With CBO projecting that 74.2 percent of the spending and tax cuts come in the next 18 months, the bill meets Mr. Obama’s goal of 75 percent of spending coming before the end of fiscal 2010.
Mr. Obama also is taking steps to make sure that as the money’s spent, it matches his pledge of accountability.
His team is preparing a basic version of www.recovery.gov, which the president has been touting for weeks and will allow anyone to track the spending.
A senior administration official familiar with the site’s launch said it will start with a basic framework but over time will become more sophisticated as the money is spent on construction and other projects.
“It’s not just going to be a pretty graph. We will be providing the data and saying here’s how we’ve decided to present these numbers, and some basic source files so you can present it your own way,” the official told The Washington Times, requesting anonymity because the site has not launched.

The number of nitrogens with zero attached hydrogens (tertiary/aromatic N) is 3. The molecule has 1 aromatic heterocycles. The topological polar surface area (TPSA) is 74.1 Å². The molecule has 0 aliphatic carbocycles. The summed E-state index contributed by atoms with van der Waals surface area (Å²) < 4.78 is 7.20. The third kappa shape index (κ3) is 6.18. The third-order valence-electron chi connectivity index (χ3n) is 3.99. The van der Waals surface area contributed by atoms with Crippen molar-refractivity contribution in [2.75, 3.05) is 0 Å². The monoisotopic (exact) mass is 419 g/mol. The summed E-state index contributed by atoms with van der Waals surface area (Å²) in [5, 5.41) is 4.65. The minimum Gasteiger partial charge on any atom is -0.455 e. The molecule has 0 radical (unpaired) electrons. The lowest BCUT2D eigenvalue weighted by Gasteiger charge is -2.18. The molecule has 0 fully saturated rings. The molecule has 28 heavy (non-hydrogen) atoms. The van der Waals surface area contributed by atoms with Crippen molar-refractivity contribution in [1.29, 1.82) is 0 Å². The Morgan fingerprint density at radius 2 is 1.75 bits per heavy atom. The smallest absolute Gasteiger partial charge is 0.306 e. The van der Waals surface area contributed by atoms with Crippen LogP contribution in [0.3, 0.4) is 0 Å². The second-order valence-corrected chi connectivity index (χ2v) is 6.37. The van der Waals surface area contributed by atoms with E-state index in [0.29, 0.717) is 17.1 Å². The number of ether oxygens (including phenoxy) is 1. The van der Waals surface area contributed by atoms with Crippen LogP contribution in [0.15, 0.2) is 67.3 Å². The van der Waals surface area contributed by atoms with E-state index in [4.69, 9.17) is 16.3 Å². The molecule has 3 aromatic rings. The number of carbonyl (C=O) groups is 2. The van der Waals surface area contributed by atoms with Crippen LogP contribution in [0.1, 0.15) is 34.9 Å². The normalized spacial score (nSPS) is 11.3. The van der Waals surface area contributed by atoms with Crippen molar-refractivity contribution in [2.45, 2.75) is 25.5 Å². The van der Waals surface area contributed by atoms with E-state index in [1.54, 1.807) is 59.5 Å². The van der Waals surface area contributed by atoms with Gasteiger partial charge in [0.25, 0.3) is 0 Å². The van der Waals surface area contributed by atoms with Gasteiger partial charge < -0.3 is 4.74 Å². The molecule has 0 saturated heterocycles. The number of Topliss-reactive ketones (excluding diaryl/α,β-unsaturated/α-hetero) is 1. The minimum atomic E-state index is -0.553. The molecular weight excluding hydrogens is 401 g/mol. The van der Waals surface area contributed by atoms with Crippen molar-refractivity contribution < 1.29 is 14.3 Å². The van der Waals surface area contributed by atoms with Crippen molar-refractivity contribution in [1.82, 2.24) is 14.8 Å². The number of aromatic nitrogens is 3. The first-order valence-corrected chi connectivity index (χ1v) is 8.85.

The site will allow people to flag items, comment and participate in the conversation about how the economy has affected them and how the recovery package might help, the official said.
Republicans have balked at the price of the stimulus package, and even at CBO’s best-case scenario of 3.6 million extra jobs at its peak in 2010, that works out to nearly $220,000 per job.
“Imagine how many jobs could be created if the legislation was focused on meaningful economic growth rather than special-interest spending,” said Sen. Charles E. Grassley, Iowa Republican, as the bill came before the Senate for a final vote late last week.
• Jon Ward contributed to this report.